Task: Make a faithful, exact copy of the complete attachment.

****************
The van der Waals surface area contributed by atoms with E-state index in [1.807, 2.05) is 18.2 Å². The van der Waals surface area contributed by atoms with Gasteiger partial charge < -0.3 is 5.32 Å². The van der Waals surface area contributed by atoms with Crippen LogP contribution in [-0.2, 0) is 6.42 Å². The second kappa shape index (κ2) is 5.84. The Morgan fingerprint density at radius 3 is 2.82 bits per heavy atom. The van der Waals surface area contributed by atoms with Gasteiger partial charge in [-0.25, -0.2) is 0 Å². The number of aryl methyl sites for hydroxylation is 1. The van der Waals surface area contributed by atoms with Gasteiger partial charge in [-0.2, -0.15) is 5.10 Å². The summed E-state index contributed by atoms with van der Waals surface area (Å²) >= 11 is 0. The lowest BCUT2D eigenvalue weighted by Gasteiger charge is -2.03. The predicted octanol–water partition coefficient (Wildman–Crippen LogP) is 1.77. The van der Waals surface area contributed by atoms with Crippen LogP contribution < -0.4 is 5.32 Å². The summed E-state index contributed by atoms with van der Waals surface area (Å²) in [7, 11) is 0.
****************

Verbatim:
The van der Waals surface area contributed by atoms with E-state index in [1.807, 2.05) is 18.2 Å². The van der Waals surface area contributed by atoms with Gasteiger partial charge < -0.3 is 5.32 Å². The van der Waals surface area contributed by atoms with Crippen LogP contribution in [-0.2, 0) is 6.42 Å². The second kappa shape index (κ2) is 5.84. The Morgan fingerprint density at radius 3 is 2.82 bits per heavy atom. The van der Waals surface area contributed by atoms with Gasteiger partial charge in [-0.25, -0.2) is 0 Å². The number of aryl methyl sites for hydroxylation is 1. The van der Waals surface area contributed by atoms with Gasteiger partial charge in [-0.2, -0.15) is 5.10 Å². The summed E-state index contributed by atoms with van der Waals surface area (Å²) >= 11 is 0. The lowest BCUT2D eigenvalue weighted by Gasteiger charge is -2.03. The predicted octanol–water partition coefficient (Wildman–Crippen LogP) is 1.77. The van der Waals surface area contributed by atoms with Crippen LogP contribution < -0.4 is 5.32 Å². The summed E-state index contributed by atoms with van der Waals surface area (Å²) in [7, 11) is 0.